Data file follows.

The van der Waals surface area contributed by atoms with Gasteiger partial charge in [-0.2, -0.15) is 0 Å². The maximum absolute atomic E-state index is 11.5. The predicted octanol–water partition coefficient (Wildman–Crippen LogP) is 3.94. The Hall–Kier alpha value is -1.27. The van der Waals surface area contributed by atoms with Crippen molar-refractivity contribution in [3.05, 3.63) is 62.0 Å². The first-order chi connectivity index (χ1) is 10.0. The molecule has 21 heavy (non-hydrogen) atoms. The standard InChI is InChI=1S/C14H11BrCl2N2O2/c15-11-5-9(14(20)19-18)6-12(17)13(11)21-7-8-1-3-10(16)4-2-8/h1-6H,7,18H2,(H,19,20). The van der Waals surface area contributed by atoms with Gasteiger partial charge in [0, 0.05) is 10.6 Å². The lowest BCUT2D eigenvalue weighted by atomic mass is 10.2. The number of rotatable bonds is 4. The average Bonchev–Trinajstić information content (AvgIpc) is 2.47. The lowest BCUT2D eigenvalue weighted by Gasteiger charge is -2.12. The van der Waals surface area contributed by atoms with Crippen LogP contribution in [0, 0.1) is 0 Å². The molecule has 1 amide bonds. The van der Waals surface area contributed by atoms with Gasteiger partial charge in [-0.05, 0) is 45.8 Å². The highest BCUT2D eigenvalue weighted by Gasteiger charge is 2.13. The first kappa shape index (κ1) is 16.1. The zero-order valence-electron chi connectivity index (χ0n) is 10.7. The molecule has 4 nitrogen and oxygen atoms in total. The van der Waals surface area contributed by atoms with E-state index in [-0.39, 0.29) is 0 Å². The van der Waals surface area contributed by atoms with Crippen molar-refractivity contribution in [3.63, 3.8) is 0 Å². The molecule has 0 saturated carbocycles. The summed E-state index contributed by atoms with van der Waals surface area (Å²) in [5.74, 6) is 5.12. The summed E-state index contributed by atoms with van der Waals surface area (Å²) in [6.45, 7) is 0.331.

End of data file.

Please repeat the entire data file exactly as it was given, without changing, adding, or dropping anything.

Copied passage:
The van der Waals surface area contributed by atoms with Gasteiger partial charge in [-0.2, -0.15) is 0 Å². The maximum absolute atomic E-state index is 11.5. The predicted octanol–water partition coefficient (Wildman–Crippen LogP) is 3.94. The Hall–Kier alpha value is -1.27. The van der Waals surface area contributed by atoms with Crippen molar-refractivity contribution in [3.05, 3.63) is 62.0 Å². The first-order chi connectivity index (χ1) is 10.0. The molecule has 21 heavy (non-hydrogen) atoms. The standard InChI is InChI=1S/C14H11BrCl2N2O2/c15-11-5-9(14(20)19-18)6-12(17)13(11)21-7-8-1-3-10(16)4-2-8/h1-6H,7,18H2,(H,19,20). The van der Waals surface area contributed by atoms with Gasteiger partial charge in [0, 0.05) is 10.6 Å². The lowest BCUT2D eigenvalue weighted by atomic mass is 10.2. The number of rotatable bonds is 4. The average Bonchev–Trinajstić information content (AvgIpc) is 2.47. The lowest BCUT2D eigenvalue weighted by Gasteiger charge is -2.12. The van der Waals surface area contributed by atoms with Crippen LogP contribution in [0, 0.1) is 0 Å². The molecule has 1 amide bonds. The van der Waals surface area contributed by atoms with Gasteiger partial charge in [-0.05, 0) is 45.8 Å². The highest BCUT2D eigenvalue weighted by Gasteiger charge is 2.13. The first kappa shape index (κ1) is 16.1. The zero-order valence-electron chi connectivity index (χ0n) is 10.7. The molecule has 4 nitrogen and oxygen atoms in total. The van der Waals surface area contributed by atoms with E-state index in [-0.39, 0.29) is 0 Å². The van der Waals surface area contributed by atoms with Crippen molar-refractivity contribution in [3.63, 3.8) is 0 Å². The molecule has 0 saturated carbocycles. The summed E-state index contributed by atoms with van der Waals surface area (Å²) in [5.74, 6) is 5.12. The summed E-state index contributed by atoms with van der Waals surface area (Å²) in [6.45, 7) is 0.331.